Ireland’s suffering is only intensified by its loss of the art of good-policy making

Journalist Deirdre O’Shaughnessy did a long post yesterday on a very personal experience she had in Patrick Street in Cork recently. It’s worth reading the whole way through to get its fuller effect, but the point she makes at the end is worth highlighting…

…while we are all distracted by Irish Water and suspicious greenways and TDs’ fraud, our society is crumbling, and, distracted by our own private struggles, we are letting it.

Yesterday the death of a homeless man in central Dublin  triggered a debate around the government’s capping of the Rent Supplement, which has pushed many families into Bed and Breakfast and record numbers onto the streets of the Republic just as the winter weather hits.

Like the closure of women’s refuges it represents a pressing down on service budgets at the extreme edge of social policy. Relatively speaking the numbers are small, but the stories which emerge speak directly to Ireland’s self conception as a caring society.

The public debate invariably falls back into mutual recrimination, allowing one famously libertarian Irish MEP to remark:

He has a point. Long term policy arcs were all the rage in the post war era in Ireland as much as in the UK. Massive public house building programmes were a feature in both jurisdictions, but for much of the last forty years, successive governments as deferred to market demand as the prime locus for social action.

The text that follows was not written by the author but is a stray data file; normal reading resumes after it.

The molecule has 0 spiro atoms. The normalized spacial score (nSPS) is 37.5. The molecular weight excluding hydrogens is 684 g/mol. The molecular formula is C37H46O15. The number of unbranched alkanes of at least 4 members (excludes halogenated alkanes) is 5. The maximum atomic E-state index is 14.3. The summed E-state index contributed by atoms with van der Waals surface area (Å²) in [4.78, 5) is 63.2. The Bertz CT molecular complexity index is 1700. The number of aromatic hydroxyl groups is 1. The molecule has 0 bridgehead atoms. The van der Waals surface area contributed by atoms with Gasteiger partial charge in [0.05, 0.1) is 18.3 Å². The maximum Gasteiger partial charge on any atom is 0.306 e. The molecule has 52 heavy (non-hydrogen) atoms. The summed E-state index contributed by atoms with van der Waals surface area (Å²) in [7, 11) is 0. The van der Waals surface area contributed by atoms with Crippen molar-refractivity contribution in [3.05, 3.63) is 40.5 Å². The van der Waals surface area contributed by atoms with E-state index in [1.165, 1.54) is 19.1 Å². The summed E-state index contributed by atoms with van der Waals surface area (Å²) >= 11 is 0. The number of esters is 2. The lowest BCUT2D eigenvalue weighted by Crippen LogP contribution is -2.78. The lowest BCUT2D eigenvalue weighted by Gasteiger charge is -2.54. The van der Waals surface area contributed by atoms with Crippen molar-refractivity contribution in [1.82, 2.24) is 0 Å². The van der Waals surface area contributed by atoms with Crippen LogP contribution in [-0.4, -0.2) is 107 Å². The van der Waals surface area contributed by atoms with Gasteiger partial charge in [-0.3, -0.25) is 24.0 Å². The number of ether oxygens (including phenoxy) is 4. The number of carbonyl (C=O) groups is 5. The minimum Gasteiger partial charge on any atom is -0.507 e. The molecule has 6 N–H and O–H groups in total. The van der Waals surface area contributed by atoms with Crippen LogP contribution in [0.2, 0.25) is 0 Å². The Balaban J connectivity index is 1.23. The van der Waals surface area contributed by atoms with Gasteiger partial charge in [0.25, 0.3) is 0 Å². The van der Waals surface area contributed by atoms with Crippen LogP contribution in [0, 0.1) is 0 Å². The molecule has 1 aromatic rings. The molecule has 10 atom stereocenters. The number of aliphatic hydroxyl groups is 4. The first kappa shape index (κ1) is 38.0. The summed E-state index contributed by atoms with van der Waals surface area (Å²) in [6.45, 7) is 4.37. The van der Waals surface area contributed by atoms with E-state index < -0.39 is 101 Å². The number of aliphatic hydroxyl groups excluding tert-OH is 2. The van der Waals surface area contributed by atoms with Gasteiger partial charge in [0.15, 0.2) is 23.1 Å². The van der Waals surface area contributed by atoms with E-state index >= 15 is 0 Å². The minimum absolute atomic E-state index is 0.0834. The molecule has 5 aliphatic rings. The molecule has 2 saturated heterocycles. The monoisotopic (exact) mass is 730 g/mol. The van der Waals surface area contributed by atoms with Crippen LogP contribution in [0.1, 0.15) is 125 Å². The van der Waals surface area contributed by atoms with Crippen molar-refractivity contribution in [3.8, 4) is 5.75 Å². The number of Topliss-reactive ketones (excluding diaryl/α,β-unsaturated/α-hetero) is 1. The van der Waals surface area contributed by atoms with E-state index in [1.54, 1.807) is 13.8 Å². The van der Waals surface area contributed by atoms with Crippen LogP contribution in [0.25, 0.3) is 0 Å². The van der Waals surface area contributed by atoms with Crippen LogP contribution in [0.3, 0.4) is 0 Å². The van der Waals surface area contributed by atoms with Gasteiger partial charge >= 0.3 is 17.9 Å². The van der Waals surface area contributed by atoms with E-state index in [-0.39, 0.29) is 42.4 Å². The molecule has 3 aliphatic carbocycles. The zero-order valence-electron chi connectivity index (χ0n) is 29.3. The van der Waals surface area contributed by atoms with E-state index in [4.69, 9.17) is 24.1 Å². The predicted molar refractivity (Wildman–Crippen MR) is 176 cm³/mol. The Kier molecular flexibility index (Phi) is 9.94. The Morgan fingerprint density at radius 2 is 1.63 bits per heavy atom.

But Jason O’Mahony also has a point when he argues that there’s a dishonesty about an undernourished policy sphere in which everything is weighed and tested against local parish interest as opposed to the interest of Dublin or the broader interests of the country.

He offers the plumping for county hospitals over regional centres of excellence:

Some years ago, a number of Irish politicians knowingly sentenced some their constituents to death. A report by experts pointed out that small local hospitals did not have the experience, capacity and technology to provide specialist care in the case of heart attacks.